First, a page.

2.47 - Apostasy

Hello and welcome to season 2 episode 47 of The Berean Manifesto brought to you by The Ekklesian House.  This is Pastor Bill and over the next 10 minutes or so we are going to talk about apostasy.

 

The dictionary defines apostasy as, “the abandonment or renunciation of a religious or political belief.”  We’ve talked before about people who have renounced their Christian faith because they feel like they no longer believe.  They list off all of their works as evidence that they were at one time Christians; they were a pastor's kid, served in church, went on missions trips, read the bible, went to a Christian college or seminary, pastored a church, etc... but honestly, that’s not how this works.  Let’s not forget Jesus’ warning about the judgment in Matthew 7:22-23 “[22] On that day many will say to me, ‘Lord, Lord, didn’t we prophesy in your name, drive out demons in your name, and do many miracles in your name?’ [23] Then I will announce to them, ‘I never knew you. Depart from me, you lawbreakers!’”  And we have to take into account Johns’ words in 1 John 2:19, “[19] They went out from us, but they did not belong to us; for if they had belonged to us, they would have remained with us. However, they went out so that it might be made clear that none of them belongs to us.” John here tells us that if someone really was a Christian, if they really joined the faith, if they really were fully persuaded, then they never would have left.  By leaving they made it clear that they never really were a Christian.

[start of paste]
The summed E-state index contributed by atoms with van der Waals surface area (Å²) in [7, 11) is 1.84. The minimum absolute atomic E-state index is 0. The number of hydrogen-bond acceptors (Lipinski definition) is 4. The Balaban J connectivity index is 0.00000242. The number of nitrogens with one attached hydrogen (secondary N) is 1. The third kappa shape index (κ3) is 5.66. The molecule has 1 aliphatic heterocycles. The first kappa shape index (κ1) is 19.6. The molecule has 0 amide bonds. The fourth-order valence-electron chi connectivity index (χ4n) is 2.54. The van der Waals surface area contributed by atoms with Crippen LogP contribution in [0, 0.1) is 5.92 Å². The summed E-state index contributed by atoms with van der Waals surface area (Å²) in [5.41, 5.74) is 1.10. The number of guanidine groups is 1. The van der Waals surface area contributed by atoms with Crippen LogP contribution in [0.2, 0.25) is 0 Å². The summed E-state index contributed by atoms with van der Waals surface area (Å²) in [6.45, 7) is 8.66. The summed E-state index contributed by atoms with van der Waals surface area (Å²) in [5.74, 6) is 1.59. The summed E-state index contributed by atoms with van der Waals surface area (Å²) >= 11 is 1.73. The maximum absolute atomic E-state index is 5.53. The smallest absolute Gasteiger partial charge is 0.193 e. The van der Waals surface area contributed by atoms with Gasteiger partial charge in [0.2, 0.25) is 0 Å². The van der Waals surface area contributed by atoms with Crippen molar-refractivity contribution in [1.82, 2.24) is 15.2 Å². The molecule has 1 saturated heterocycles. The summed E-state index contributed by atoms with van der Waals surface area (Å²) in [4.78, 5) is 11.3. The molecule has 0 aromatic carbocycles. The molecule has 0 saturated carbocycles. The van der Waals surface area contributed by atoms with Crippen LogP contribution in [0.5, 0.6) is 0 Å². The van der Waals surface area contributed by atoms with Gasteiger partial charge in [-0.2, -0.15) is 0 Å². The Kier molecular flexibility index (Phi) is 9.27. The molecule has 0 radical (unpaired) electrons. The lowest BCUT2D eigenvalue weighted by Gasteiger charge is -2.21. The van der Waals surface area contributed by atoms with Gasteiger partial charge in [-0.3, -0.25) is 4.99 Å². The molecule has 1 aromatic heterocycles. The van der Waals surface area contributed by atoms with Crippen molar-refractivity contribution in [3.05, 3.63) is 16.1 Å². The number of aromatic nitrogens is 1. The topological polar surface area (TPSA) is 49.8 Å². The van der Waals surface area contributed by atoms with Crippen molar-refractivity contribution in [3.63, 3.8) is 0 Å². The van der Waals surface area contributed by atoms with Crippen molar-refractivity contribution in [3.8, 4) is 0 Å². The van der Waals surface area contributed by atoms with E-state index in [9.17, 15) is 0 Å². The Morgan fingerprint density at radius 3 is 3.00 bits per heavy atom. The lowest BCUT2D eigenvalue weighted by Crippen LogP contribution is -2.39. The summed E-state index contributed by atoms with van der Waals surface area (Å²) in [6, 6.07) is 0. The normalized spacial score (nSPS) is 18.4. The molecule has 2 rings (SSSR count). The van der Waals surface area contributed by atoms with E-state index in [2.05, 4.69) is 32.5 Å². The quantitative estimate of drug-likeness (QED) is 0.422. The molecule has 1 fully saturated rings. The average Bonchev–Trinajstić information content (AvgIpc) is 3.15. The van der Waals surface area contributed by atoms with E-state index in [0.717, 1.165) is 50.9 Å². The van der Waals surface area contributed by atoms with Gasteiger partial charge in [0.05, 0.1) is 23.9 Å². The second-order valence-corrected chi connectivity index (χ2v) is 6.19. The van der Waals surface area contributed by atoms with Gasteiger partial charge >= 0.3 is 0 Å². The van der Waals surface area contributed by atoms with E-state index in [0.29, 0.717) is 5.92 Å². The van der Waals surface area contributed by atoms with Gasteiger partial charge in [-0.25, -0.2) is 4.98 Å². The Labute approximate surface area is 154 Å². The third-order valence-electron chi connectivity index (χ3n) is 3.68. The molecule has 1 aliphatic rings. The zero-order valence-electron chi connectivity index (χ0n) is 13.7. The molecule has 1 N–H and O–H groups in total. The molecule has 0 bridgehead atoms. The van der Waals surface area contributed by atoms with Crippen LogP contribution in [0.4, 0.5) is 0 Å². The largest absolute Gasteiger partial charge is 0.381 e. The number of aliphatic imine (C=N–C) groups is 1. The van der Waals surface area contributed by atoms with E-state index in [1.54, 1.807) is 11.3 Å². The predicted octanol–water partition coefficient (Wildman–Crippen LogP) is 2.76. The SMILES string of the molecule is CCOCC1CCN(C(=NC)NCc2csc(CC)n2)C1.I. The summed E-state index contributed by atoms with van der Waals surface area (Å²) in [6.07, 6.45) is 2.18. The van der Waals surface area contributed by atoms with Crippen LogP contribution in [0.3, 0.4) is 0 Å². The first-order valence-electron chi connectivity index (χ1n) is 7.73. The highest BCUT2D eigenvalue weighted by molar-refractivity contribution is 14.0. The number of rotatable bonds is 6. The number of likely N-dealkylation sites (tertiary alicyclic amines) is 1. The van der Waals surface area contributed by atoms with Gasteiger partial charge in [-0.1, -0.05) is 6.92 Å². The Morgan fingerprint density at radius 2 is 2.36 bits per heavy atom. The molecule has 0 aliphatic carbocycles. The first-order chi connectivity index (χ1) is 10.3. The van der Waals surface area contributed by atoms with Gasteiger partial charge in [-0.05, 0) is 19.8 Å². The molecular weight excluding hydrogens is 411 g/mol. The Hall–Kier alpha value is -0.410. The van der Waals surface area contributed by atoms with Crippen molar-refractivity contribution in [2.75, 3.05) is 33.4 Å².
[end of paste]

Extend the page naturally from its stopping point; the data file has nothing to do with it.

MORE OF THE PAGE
Recently, and by that I mean over the last couple of decades, there’s been a lot of this, but this year there’s been a fair amount of influencers who’ve come forward with announcements that they no longer consider themselves Christians, and while all of this is concerning, it’s really not all that surprising.  In 2 Thessalonians 2:1-3 Paul wrote, “[1] Now concerning the coming of our Lord Jesus Christ and our being gathered to him: We ask you, brothers and sisters, [2] not to be easily upset or troubled, either by a prophecy or by a message or by a letter supposedly from us, alleging that the day of the Lord has come. [3] Don’t let anyone deceive you in any way. For that day will not come unless the apostasy comes first and the man of lawlessness is revealed, the man doomed to destruction.”  Paul is saying that Jesus won’t come back until there is first a great falling away from The Faith, and the Anti-Christ is revealed.